The Hong Kong Monetary Authority (HKMA) has received a total of 29 applications for the virtual bank licenses as of 5pm on Friday, the deadline for the first batch of applications, according to media reports.
Some of the applications are nearly complete and have already finished the relevant vetting and approval processes, tech media All Weather TMT reported.
The number of virtual bank licenses issued as the first batch might be 8 to 10 as the HKMA said it will issue the licenses at the end of this year or in the first quarter of 2019, according to the report.
Standard Chartered Bank, online lending services provider WeLab, Zhong An Bank, HKT Payment, Airwallex and Sequoia Capital China are some of the confirmed applicants, a report by South China Morning Post said.
In addition, tech companies or financial institutions including Tencent, Ant Financial, JD Finance, Zhong An Insurance, Xiaomi, Ping An Insurance and HSBC Hong Kong reportedly applied, but they have not commented on the reports.
Hong Kong has accelerated its steps on developing fintech in recent years by promoting mobile payment and quick payment systems as well as encouraging establishing virtual bank, introducing fintech power from the Chinese mainland, releasing restrictions on non-financial institutions and promoting inclusive finance, All Weather TMT reported.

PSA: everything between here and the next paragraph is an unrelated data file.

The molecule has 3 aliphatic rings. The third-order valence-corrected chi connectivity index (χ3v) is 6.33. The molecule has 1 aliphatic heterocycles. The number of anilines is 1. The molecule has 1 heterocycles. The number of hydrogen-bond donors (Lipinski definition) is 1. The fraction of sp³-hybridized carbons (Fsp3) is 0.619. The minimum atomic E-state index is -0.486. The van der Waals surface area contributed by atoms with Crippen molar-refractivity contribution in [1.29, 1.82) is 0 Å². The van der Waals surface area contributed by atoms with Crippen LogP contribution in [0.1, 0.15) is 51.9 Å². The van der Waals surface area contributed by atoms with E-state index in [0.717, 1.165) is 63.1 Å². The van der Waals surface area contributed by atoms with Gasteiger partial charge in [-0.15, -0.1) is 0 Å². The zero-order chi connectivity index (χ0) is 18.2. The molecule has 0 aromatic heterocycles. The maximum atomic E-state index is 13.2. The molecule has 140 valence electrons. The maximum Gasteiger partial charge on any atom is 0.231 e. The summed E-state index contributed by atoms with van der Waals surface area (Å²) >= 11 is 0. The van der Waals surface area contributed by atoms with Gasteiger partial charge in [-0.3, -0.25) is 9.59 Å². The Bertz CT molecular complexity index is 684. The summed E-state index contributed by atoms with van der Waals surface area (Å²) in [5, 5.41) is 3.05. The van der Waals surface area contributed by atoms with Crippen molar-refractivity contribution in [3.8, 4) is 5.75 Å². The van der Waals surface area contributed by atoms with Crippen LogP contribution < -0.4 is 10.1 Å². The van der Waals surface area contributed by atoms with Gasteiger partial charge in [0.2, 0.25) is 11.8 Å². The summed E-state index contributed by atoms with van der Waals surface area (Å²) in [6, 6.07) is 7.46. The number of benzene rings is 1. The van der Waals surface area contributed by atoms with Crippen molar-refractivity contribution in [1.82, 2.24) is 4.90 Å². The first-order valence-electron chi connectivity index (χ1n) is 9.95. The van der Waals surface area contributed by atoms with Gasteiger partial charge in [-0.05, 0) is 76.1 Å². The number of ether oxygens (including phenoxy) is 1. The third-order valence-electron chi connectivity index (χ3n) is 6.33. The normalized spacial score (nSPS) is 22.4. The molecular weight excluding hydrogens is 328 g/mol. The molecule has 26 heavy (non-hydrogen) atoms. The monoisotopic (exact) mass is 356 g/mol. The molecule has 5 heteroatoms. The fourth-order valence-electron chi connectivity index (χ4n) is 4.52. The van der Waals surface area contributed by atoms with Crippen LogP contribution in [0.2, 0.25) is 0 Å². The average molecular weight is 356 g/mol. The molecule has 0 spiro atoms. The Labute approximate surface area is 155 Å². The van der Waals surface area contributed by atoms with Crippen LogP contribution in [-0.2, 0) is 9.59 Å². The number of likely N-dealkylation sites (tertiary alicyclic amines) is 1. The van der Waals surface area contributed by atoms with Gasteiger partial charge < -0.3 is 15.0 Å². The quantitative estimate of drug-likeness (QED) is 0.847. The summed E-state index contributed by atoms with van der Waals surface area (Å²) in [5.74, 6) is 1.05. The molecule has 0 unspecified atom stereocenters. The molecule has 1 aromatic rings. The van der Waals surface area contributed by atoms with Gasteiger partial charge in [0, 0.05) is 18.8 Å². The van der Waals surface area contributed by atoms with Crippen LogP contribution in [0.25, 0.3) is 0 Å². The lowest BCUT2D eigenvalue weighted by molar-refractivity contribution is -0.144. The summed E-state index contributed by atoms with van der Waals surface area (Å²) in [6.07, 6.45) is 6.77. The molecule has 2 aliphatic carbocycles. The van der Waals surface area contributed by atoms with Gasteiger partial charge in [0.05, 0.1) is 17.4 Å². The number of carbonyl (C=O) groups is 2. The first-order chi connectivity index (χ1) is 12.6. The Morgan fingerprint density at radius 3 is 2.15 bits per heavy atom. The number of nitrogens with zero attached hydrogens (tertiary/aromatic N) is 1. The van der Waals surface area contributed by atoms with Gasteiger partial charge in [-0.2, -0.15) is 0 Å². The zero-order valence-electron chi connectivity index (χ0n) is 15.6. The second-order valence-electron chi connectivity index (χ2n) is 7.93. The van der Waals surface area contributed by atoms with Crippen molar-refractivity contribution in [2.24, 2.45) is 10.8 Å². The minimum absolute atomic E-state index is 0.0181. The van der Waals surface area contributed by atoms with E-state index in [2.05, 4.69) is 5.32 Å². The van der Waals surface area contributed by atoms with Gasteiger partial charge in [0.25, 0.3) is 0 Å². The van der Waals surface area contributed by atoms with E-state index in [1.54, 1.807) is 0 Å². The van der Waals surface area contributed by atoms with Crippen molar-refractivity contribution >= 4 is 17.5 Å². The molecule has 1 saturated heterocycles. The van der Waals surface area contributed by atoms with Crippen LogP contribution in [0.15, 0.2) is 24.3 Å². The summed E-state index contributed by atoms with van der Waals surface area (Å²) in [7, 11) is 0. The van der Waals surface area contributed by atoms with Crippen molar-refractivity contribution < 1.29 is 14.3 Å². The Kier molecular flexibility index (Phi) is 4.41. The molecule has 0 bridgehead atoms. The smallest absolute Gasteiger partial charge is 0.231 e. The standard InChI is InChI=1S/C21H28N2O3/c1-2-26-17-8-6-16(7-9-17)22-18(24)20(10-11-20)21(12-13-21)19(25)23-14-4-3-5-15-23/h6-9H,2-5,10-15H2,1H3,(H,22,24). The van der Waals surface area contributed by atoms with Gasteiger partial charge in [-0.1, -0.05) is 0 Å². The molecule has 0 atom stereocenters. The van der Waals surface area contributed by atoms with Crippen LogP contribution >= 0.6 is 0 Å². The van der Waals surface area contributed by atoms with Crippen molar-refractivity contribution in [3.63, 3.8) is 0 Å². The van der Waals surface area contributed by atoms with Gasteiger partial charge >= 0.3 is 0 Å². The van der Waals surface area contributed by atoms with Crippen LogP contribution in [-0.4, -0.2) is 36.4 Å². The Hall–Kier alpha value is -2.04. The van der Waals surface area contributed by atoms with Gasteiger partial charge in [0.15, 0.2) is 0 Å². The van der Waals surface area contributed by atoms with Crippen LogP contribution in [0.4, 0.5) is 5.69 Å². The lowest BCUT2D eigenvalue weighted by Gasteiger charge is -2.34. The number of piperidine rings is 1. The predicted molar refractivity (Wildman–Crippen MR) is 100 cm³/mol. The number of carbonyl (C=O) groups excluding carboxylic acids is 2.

The final number of the first batch of applications is fewer than HKMA's previous estimate of more than 50.
A HKMA spokesman said on Friday as a lot of applications were submitted over the two days before the deadline, it will take time for the HKMA to assess if they are in order, China Morning Post reported.
After the deadline of Friday, interested parties could still file the application but they would not be included in the first batch of processing, the spokesman said.
The HKMA announced its intention to encourage virtual banking in Hong Kong last September, and in a revised Guideline on Authorization of Virtual Banks announced by the HKMA on May 30, it defined a virtual bank as "a bank which delivers retail banking services primarily, if not entirely, through the internet or other forms of electronic channels instead of physical branches".
A key objective of introducing virtual banks in Hong Kong is to help promote financial inclusion by leveraging on these banks' IT platforms that would lower the incremental cost of taking in additional customers, the HKMA said, according to the guideline.